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French Terror Spills Over Onto Italy

Judith Harris (January 09, 2015)
As if inevitably the political fallout from the hideous murders and ongoing terror stalemate in France is as great or greater than anywhere else in Europe, save for France itself. Security measures have been tightened throughout Italy, but such concerns are in the forefront, beginning with the safety of Pope Francis and of the faithful who flock into St. Peter’s Square daily in Rome. But repercussions on an already uneasy political situation appear no less inevitable.



ROME – As if inevitably the political fallout from the hideous murders and ongoing terror stalemate in France is as great or greater than anywhere else in Europe, save for France itself. Security measures have been tightened throughout Italy, but such concerns are in the forefront, beginning with the safety of Pope Francis and of the faithful who flock into St. Peter’s Square daily in Rome. The risk goes beyond the Vatican, an obvious target, because the Italian Parliament recently voted to supply weapons to Kurdish fighters at war with the IS in the territory between Syria and Irak.

Even as the Roman press associations, including the Foreign Press Association to which I belong, held a candle-light vigil Thursday night at Piazza Farnese in sympathy with the French victims, Interior Minister Angelino Alfano was drawing up a list of urgent security measures which he called upon Parliament to enact. Among these is imprisonment from three to six years for anyone leaving Italy to enlist in a jihadist war, and withdrawal of the passport and severe prison sentences for terrorist suspects. Other measures he requested (but why are they not already enacted?) include the prohibition of the sale of ingredients for making explosive devices, and the monitoring of on-line sites that advocate “hared and violence,” with their eventual blackout. Alfano acknowledged that “in Italy there are present 53 ‘foreign fighters.’”

The political repercussions are already beginning to surface. Whereas Pope Francis appealed Thursday for dialogue with moderate Islam, the feisty young leader of the Northern League, Matteo Salvini, speaking on Radio Padania, attacked the papal position on grounds that, “This is already a real war. To try to deal with this with nicey-nicey tolerance is suicide.”

Left-leaning Italian columnist Curzio Maltese, writing in Il Venerdi Jan. 9, points out that Salvini has managed to convert the League from its thirty years of history as a local movement primarily interested in promoting independence for the Italian North into a nationwide movement that has akin to and with affinities with Marina Le Pen’s in France. “It’s impressive that Matteo Salvini has managed to rubbish” the old-style League narrative,” said Maltese. For months Salvini has battled against uncontrolled immigration, a potent political weapon even before today. One recent poll showed that 14% of Southern Italians are, at least in theory, ready to vote for him.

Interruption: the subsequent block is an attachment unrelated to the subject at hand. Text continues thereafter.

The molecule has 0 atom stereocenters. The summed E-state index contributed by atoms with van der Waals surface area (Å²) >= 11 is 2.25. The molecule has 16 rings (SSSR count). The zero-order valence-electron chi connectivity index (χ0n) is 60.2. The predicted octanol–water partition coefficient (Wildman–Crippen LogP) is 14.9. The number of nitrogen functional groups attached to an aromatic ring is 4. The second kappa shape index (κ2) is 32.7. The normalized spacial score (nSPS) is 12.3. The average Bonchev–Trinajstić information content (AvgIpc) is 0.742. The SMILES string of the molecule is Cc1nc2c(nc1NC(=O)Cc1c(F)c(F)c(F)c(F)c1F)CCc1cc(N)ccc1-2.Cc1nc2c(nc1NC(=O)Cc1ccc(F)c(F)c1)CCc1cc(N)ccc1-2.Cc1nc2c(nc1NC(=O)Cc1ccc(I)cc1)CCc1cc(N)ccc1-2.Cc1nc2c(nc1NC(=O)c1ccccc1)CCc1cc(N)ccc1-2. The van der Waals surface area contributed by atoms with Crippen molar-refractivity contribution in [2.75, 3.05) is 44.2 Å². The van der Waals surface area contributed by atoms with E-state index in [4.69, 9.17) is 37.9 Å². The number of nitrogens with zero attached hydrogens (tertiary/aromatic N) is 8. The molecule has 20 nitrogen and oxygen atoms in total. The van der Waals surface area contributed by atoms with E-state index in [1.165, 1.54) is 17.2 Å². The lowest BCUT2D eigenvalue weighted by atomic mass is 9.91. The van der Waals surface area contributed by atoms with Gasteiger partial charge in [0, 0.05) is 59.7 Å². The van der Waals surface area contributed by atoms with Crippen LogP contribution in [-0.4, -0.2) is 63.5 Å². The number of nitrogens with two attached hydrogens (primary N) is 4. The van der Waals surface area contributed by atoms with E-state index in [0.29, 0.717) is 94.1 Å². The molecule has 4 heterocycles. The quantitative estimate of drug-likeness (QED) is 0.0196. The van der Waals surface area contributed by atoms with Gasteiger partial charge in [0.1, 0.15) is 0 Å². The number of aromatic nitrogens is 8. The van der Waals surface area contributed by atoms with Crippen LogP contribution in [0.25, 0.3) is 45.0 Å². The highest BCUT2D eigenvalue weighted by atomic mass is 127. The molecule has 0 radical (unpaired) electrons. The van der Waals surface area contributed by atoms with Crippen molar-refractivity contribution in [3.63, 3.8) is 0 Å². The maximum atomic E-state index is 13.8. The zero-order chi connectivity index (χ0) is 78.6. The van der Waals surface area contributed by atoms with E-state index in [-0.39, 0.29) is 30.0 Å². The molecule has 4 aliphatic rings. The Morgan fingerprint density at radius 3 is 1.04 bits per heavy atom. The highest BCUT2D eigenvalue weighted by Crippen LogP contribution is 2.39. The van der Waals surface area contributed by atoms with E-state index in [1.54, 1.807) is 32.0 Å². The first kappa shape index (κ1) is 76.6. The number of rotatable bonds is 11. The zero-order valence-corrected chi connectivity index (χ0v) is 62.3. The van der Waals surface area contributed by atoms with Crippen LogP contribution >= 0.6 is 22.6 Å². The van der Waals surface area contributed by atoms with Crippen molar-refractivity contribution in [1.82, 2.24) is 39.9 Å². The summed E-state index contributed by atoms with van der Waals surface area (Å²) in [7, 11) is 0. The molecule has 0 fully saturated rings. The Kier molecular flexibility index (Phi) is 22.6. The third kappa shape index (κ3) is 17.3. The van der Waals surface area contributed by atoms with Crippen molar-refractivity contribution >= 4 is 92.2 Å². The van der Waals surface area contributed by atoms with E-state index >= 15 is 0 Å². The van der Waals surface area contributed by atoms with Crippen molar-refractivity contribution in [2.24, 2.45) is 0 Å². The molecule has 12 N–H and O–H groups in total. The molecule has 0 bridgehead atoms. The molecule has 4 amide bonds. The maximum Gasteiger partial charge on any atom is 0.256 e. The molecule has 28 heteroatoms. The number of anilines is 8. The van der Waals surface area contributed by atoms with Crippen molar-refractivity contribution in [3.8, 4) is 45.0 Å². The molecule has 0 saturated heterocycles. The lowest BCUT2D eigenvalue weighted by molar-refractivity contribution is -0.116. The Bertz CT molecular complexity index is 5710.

Fears here are that the French horrors will generate rightist, anti-immigrant votes, a fact that Premier Matteo Renzi cannot ignore. Even as Renzi is obliged to negotiate with hostile political forces for the election, presumably in February, of a new president, the very parties with which he must deal are jumping onto the anti-immigrant train despite the fact that most of the migrants entering Italy do not remain here, and are themselves refugees from war.

From former Premier Silvio Berlusconi’s Forza Italia comes an appeal to “defend our values – kind-hearted multiculturalism has not brought good results in Europe.” The president of the Italian Bishops Conference, Angelo Bagnasco, has appealed to the moderate Muslims in Italy “to take their distance in a clear=cut way from these events.” Otherwise, he warns, there is the risk of a “violent” reaction.

Salvini’s strident stepping onto center-stage has effectively sidelined Beppe Grillo, who, to stake out a position, found nothing better than to insinuate that behind the French terrorists may be an unseen puppet master, as per the assassination of John Kennedy, the 1965 Milan bank bombing and the murder of Osama B in Ladin. “Other truths [may be] kept hidden,” he sentenced.

To deal with all this – with the needed security measures, with the political fallout at a time of political tensions – will require cool, clear thinking on the part of the best political minds in Italy.

  

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